This drug is given after eye surgery to reduce scarring and adhesions.

    It also is used as a chemotherapy drug for various cancers in other parts of the body. It does have some potentially serious side effects.

    Definitely the problem with your insurance covering these drugs should have and could have been taken care of before your surgery. I probably for myself would be wondering if this far after surgery I'd even really need it, or if it would make any difference now when you've already been healing for a week. That might be a question you could expect a straight answer to from your doctor.

    •  Va gentlewoman you write a hell`ava good point. (5+ / 0-)

      when you suggest wondering if this far after surgery I would even really need Mitomycin. I know that you are not referring to me with your comment but I take it upon myself to fall into that category. I will most definitely bring this question with my doctor on Thursday.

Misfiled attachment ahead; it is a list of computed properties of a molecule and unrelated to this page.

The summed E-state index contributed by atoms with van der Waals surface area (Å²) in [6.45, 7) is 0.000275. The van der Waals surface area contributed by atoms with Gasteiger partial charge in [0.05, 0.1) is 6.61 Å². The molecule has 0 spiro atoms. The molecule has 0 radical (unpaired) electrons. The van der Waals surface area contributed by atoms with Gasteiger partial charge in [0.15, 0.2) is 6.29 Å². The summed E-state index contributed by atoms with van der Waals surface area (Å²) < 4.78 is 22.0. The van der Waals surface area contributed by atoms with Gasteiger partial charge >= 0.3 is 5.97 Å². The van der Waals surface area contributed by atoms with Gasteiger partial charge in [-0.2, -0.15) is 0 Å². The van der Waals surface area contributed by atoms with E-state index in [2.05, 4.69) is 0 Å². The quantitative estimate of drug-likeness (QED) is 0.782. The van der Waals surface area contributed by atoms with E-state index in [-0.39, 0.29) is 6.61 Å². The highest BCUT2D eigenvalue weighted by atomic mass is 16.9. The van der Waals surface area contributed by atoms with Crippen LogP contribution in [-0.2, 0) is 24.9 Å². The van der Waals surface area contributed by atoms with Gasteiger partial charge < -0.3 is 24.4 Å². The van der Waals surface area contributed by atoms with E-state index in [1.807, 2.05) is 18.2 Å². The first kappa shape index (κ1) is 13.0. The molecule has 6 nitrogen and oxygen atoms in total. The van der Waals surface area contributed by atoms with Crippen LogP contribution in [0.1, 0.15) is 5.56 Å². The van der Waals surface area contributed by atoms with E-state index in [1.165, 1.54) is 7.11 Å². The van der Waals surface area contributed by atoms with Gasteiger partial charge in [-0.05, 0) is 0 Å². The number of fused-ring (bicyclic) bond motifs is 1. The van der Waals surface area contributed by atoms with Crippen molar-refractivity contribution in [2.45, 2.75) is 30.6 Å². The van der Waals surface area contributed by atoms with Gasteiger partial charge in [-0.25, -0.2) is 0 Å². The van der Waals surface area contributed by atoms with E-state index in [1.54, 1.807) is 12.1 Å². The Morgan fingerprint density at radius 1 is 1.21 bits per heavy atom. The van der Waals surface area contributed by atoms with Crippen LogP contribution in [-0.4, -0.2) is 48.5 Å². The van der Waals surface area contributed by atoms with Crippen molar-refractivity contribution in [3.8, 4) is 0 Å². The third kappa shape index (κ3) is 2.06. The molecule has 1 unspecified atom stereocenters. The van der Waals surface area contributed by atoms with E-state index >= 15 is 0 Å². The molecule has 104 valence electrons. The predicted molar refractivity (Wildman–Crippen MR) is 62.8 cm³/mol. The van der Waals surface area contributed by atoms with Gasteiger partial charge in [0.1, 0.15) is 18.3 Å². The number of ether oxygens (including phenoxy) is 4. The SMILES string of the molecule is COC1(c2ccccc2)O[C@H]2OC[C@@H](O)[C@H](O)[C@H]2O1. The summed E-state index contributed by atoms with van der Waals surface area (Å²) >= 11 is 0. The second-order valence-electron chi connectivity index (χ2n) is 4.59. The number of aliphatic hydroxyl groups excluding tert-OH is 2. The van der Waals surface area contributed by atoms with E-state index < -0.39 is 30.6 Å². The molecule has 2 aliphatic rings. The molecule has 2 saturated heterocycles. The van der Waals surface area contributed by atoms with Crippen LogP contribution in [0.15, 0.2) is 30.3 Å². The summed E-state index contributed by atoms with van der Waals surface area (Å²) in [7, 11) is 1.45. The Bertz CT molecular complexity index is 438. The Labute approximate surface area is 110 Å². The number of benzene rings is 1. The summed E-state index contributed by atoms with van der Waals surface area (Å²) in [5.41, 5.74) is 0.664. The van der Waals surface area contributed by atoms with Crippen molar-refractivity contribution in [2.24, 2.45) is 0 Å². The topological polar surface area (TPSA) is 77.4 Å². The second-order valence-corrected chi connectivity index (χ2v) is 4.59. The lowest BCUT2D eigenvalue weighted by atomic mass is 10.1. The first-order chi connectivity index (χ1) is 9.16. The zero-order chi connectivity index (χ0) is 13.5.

I was just telling OPOL in my comment up-thread that I am practically healing rather nicely. I am just using `Tobramycin Ophthalmic Solution`0.3% (sterile) and `Prednisolone Acetate Ophthalmic Suspension USP - which my doctor prescribed prior to surgery as you suggested.

      So you have a very good point VA about me healing for a week already. But nevertheless I think the doctor has to do what he thinks is right, and I really do not want to think this way, but, but -- to protect himself if anything goes wrong.

      Old men tell same old stories

      by Ole Texan on Mon Aug 04, 2014 at 07:08:59 PM PDT

      [ Parent ]

    •  Expanding a little on the purpose of the drug, (5+ / 0-)

      and the general description that O.T. describes, I suspect that the purpose is to prevent scarring and any chance of adhesions. But after a week, I'd ask the same question that you raise.

      I have a few suggestion for O.T. that I;ll put in another comment.

      "Never wrestle with a pig: you get dirty and the pig enjoys it"

      by GrumpyOldGeek on Mon Aug 04, 2014 at 07:21:40 PM PDT

      [ Parent ]

  •  Prior authorization (10+ / 0-)

    My wife has colon cancer.  The radiation oncologist said she needed a PET scan.  She already has had a CAT scan.

    He said getting authorization should not be a problem.  It was.

    It would cost $5000 out-of-pocket.  We are forgoing that.

     

    [Medicare, and Medicaid, and Social Security] do not make us a nation of takers; they free us to take the risks that make this country great.